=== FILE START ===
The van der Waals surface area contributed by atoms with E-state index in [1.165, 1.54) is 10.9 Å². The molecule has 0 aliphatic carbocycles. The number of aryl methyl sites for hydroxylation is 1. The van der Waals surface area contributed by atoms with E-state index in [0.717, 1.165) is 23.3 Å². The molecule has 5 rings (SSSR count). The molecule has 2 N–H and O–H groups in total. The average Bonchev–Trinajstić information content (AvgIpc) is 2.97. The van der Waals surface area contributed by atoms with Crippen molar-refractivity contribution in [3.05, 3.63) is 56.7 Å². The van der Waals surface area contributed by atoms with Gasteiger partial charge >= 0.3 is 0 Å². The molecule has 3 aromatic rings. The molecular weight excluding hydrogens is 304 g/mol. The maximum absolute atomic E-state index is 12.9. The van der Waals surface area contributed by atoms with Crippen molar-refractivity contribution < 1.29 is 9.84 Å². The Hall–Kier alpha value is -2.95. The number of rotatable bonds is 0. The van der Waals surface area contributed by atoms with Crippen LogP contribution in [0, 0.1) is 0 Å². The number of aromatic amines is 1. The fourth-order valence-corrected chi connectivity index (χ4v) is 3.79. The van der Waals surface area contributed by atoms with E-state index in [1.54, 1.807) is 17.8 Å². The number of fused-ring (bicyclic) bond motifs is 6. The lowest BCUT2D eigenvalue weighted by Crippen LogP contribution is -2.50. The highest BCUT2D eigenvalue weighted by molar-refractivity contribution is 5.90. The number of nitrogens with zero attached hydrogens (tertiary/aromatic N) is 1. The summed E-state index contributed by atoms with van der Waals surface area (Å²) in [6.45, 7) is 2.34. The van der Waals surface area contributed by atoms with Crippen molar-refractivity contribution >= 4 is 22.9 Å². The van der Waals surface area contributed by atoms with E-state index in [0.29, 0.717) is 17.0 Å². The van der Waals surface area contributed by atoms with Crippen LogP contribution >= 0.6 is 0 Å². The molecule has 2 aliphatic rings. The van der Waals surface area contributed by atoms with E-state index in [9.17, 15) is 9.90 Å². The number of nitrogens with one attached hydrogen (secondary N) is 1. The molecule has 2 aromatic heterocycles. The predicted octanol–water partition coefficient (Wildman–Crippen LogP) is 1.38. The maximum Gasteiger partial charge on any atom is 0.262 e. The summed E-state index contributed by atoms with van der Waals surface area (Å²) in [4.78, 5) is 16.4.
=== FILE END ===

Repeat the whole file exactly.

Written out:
The van der Waals surface area contributed by atoms with E-state index in [1.165, 1.54) is 10.9 Å². The molecule has 0 aliphatic carbocycles. The number of aryl methyl sites for hydroxylation is 1. The van der Waals surface area contributed by atoms with E-state index in [0.717, 1.165) is 23.3 Å². The molecule has 5 rings (SSSR count). The molecule has 2 N–H and O–H groups in total. The average Bonchev–Trinajstić information content (AvgIpc) is 2.97. The van der Waals surface area contributed by atoms with Crippen molar-refractivity contribution in [3.05, 3.63) is 56.7 Å². The van der Waals surface area contributed by atoms with Gasteiger partial charge >= 0.3 is 0 Å². The molecule has 3 aromatic rings. The molecular weight excluding hydrogens is 304 g/mol. The maximum absolute atomic E-state index is 12.9. The van der Waals surface area contributed by atoms with Crippen molar-refractivity contribution < 1.29 is 9.84 Å². The Hall–Kier alpha value is -2.95. The number of rotatable bonds is 0. The van der Waals surface area contributed by atoms with Crippen LogP contribution in [0, 0.1) is 0 Å². The number of aromatic amines is 1. The fourth-order valence-corrected chi connectivity index (χ4v) is 3.79. The van der Waals surface area contributed by atoms with E-state index in [1.54, 1.807) is 17.8 Å². The number of fused-ring (bicyclic) bond motifs is 6. The lowest BCUT2D eigenvalue weighted by Crippen LogP contribution is -2.50. The highest BCUT2D eigenvalue weighted by molar-refractivity contribution is 5.90. The number of nitrogens with zero attached hydrogens (tertiary/aromatic N) is 1. The summed E-state index contributed by atoms with van der Waals surface area (Å²) in [6.45, 7) is 2.34. The van der Waals surface area contributed by atoms with Crippen molar-refractivity contribution >= 4 is 22.9 Å². The van der Waals surface area contributed by atoms with E-state index in [0.29, 0.717) is 17.0 Å². The van der Waals surface area contributed by atoms with Crippen LogP contribution >= 0.6 is 0 Å². The molecule has 2 aliphatic rings. The van der Waals surface area contributed by atoms with E-state index in [9.17, 15) is 9.90 Å². The number of nitrogens with one attached hydrogen (secondary N) is 1. The molecule has 2 aromatic heterocycles. The predicted octanol–water partition coefficient (Wildman–Crippen LogP) is 1.38. The maximum Gasteiger partial charge on any atom is 0.262 e. The summed E-state index contributed by atoms with van der Waals surface area (Å²) in [4.78, 5) is 16.4.